If I was a sketch-up wiz, you would all have measured drawings for this bench by now, but that’s one skill beyond me. In lieu of that, I thought I might offer a few snapshots of the process, and the decisions I made along the way.
I should probably have begun by saying that this bench is already at work in my shop, and although it is currently serving auxiliary duties, it can handle pretty much all but the most rigorous planing with ease. For a basic hand tool class, it will be more than sufficient.
The bench is 34″ tall and the overall dimensions of the top are 2.5″ x 10″ x 48″ and the legs splay backward 10° making the spread of the legs from front to back around 17″. An extra lamination or two on the top wouldn’t hurt, but I don’t think it’s a deal breaker.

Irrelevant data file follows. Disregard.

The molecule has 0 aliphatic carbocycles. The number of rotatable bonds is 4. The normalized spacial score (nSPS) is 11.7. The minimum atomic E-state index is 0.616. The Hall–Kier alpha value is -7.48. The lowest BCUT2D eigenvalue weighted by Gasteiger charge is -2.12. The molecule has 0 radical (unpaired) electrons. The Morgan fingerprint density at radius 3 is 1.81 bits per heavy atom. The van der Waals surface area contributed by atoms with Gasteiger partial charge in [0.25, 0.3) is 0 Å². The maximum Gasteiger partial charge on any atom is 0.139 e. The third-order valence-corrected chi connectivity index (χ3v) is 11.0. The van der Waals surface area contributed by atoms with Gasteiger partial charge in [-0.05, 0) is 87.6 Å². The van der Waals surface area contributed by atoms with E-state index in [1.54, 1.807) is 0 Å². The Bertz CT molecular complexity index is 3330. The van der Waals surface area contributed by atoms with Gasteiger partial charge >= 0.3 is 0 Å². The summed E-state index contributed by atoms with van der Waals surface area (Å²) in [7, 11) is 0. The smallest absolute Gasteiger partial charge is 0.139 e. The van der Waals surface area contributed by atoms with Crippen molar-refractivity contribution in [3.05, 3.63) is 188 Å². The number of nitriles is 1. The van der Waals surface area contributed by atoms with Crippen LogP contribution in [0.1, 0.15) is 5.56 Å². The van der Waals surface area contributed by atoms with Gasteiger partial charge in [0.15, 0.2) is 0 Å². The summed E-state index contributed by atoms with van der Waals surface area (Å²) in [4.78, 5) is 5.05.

I decided to do a simple lap joint on the back cross stretcher and the end stretchers. The back stretcher notches were figured into the glue-up for the laminations. The others were just notched out after I did a dry run with the leg joinery.
Speaking of the leg joinery, each of the front tenons was the full 3 1/2″ width of the leg and I ended up wedging them in the end. The two back legs were bird’s beaks notched in the style of these sawbenches. I screwed them in, but a lag bolt or nails would do the trick.
I fit the front stretcher with drawbored mortise and tenons. I should have done the back this way, if only for style points.
I threw a coat of milk paint on the base and then attached the top and mounted the vise. Add a few dog/holdfast holes and this thing really comes into its own.
A few people mentioned the similarities to a bench of Charles Hayward’s design. I don’t own those books, but after looking at Jameel Abraham’s kids bench build in PopWood I can definitely see similarity. His has way more style. Mine was just an attempt to put my scrap pile to work for something other than bonfires. That being the baseline, I’m pretty happy where it went.